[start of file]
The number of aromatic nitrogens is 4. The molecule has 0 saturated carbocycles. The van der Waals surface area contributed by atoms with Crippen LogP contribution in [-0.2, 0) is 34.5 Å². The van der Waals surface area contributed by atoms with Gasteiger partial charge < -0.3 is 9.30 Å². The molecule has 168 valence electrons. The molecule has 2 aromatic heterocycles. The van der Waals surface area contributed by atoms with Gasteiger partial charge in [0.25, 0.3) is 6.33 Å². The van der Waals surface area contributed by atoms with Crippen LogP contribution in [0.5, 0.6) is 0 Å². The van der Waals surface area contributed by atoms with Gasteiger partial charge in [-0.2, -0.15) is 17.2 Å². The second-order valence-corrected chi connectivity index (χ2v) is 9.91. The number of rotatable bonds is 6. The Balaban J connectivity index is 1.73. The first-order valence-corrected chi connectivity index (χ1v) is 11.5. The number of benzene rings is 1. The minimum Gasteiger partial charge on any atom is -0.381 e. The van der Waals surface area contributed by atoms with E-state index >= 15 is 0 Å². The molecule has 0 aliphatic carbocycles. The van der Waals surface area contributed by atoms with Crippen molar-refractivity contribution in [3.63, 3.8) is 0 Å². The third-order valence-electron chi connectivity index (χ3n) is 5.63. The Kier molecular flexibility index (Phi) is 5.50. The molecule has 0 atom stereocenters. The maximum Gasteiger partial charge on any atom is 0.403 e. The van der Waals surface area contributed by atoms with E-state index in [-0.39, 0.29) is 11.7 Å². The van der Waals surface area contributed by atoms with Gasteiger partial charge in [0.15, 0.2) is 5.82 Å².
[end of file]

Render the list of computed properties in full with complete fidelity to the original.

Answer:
The number of aromatic nitrogens is 4. The molecule has 0 saturated carbocycles. The van der Waals surface area contributed by atoms with Crippen LogP contribution in [-0.2, 0) is 34.5 Å². The van der Waals surface area contributed by atoms with Gasteiger partial charge < -0.3 is 9.30 Å². The molecule has 168 valence electrons. The molecule has 2 aromatic heterocycles. The van der Waals surface area contributed by atoms with Gasteiger partial charge in [0.25, 0.3) is 6.33 Å². The van der Waals surface area contributed by atoms with Crippen LogP contribution in [0.5, 0.6) is 0 Å². The van der Waals surface area contributed by atoms with Gasteiger partial charge in [-0.2, -0.15) is 17.2 Å². The second-order valence-corrected chi connectivity index (χ2v) is 9.91. The number of rotatable bonds is 6. The Balaban J connectivity index is 1.73. The first-order valence-corrected chi connectivity index (χ1v) is 11.5. The number of benzene rings is 1. The minimum Gasteiger partial charge on any atom is -0.381 e. The van der Waals surface area contributed by atoms with E-state index >= 15 is 0 Å². The molecule has 0 aliphatic carbocycles. The van der Waals surface area contributed by atoms with Crippen molar-refractivity contribution in [3.63, 3.8) is 0 Å². The third-order valence-electron chi connectivity index (χ3n) is 5.63. The Kier molecular flexibility index (Phi) is 5.50. The molecule has 0 atom stereocenters. The maximum Gasteiger partial charge on any atom is 0.403 e. The van der Waals surface area contributed by atoms with E-state index in [-0.39, 0.29) is 11.7 Å². The van der Waals surface area contributed by atoms with Gasteiger partial charge in [0.15, 0.2) is 5.82 Å².